Some speculative land companies, such as the Vandalia Company, the Ohio Company and Indiana Company, tried to legitimize their claims to land in parts of West Virginia and present day Kentucky, but failed. This rivalry resulted in some settlers petitioning the Continental Congress to create a new territory called Westsylvania. With the federal settlement of the Pennsylvania and Virginia border dispute, creating Kentucky County, Kentuckians "were satisfied, the inhabitants of a large part of West Virginia were grateful."The Crown considered the area of West Virginia to be part of the British Virginia Colony from 1607 to 1776. The United States considered this area to be the western part of the state of Virginia from 1776 to 1863, before the formation of West Virginia, its residents were discontented for years with their position in Virginia, as the government was dominated by the planter elite of the Tidewater and Piedmont areas. The legislature had electoral malapportionment, based on the counting of slaves toward regional populations, the western white residents were underrepresented in the state legislature.
More subsistence and yeoman farmers lived in the west and they were less supportive of slavery, although many counties were divided on their support. The residents of this area became more divided after the planter elite of eastern Virginia voted to secede from the Union during the Civil War. Residents of the western and northern counties set up a separate government under Francis Pierpont in 1861, which they called the Restored Government. Most voted to separate from Virginia, the new state was admitted to the Union in 1863. In 1864 a state constitutional convention drafted a constitution, ratified by the legislature without putting it to popular vote. West Virginia abolished slavery by a gradual process and temporarily disenfranchised men who had held Confederate office or fought for the Confederacy. West Virginia's history has been profoundly affected by its mountainous terrain and vast river valleys, rich natural resources; these were all factors driving its economy and the lifestyles of its residents, who tended to live in many small isolated communities in the mountain valleys.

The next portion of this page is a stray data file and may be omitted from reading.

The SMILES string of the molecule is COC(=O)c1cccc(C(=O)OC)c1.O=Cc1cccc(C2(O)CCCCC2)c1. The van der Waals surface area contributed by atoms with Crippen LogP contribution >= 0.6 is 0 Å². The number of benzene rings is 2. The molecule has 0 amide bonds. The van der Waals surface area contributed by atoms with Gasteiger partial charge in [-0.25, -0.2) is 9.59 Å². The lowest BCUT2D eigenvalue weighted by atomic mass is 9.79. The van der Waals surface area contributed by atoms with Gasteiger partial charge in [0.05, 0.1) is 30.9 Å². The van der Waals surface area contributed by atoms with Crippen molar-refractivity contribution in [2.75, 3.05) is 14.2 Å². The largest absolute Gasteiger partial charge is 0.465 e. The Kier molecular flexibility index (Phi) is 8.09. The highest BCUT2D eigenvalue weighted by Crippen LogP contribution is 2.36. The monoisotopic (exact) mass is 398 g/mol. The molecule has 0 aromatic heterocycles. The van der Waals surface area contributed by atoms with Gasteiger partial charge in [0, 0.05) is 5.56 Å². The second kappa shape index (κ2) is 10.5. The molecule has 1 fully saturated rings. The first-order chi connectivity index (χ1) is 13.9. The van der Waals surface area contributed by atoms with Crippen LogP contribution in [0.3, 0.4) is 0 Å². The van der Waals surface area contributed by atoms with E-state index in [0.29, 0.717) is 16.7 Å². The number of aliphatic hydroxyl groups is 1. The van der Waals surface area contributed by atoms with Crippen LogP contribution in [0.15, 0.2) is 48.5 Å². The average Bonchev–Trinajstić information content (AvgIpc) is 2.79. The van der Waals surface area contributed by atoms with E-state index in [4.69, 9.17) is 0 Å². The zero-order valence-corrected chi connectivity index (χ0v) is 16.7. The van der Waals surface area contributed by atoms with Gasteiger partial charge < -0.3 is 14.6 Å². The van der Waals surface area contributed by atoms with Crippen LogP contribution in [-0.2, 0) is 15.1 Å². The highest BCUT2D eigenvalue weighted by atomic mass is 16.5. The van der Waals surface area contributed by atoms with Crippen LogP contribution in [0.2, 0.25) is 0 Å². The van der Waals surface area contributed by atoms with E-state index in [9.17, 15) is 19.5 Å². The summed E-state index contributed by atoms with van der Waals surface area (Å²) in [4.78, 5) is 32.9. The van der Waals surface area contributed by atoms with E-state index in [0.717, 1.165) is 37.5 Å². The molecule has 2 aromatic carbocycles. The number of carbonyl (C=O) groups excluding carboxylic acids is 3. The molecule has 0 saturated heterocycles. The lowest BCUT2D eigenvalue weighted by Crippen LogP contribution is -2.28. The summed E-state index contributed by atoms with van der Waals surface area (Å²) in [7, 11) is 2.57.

A 2010 analysis of
Richard Carleton "Dick" Hoblitzell played first base in the major leagues from 1908 to 1918. He played for the Cincinnati Boston Red Sox. Nicknamed "Doc" by his teammates, Hoblitzell's baseball career was cut short with his World War I induction into the US Army as a dentist in 1918. Born in Waverly, West Virginia, Hoblitzell excelled in football at Parkersburg High School in Parkersburg, West Virginia, he played minor-league baseball at the age of 16, taking an assumed name so that he would not lose his collegiate eligibility. He played football at the University of Pittsburgh, he played football in the days preceding professional football, so he decided to pursue a career in baseball. He became the first Pitt alumnus to enter major-league baseball. Hoblitzell signed with the Cincinnati Reds in 1908, playing with the team through 1914 and studying dentistry in the offseasons, he was the National League at-bats leader in 1910 and 1911 and Cincinnati's Most Valuable Player in 1911. In the middle of the 1914 season, he was claimed by the Boston Red Sox.
With Boston, Hoblitzell won two consecutive World Series. Hoblitzell was assigned to room with Babe Ruth when the team traveled, as the team's management hoped that Hoblitzell would be a good influence on the rowdy superstar. Hoblitzell's baseball career was interrupted by his induction into the U. S. Army Dental Corps in 1918, he never returned to the major leagues, he finished his career with 1,318 games played, 1,310 hits, 27 home runs, 593 RBIs and a.278 batting average. After his military service, Hoblitzell was a manager in minor-league baseball. In 1929 and 1930, he spent two years managing the Charlotte team in the South Atlantic League. Though he liked Charlotte, he ended up managing a minor-league team in Charleston in 1931. Hoblitzell had distant relatives in Charleston, including future politician John D. Hoblitzell Jr. and he fell in love with the state of West Virginia. After that season, Hoblitzell moved to a 540-acre farm in West Virginia, he began umpiring minor-league baseball in the 1930s, assigned to the Class AAA International League.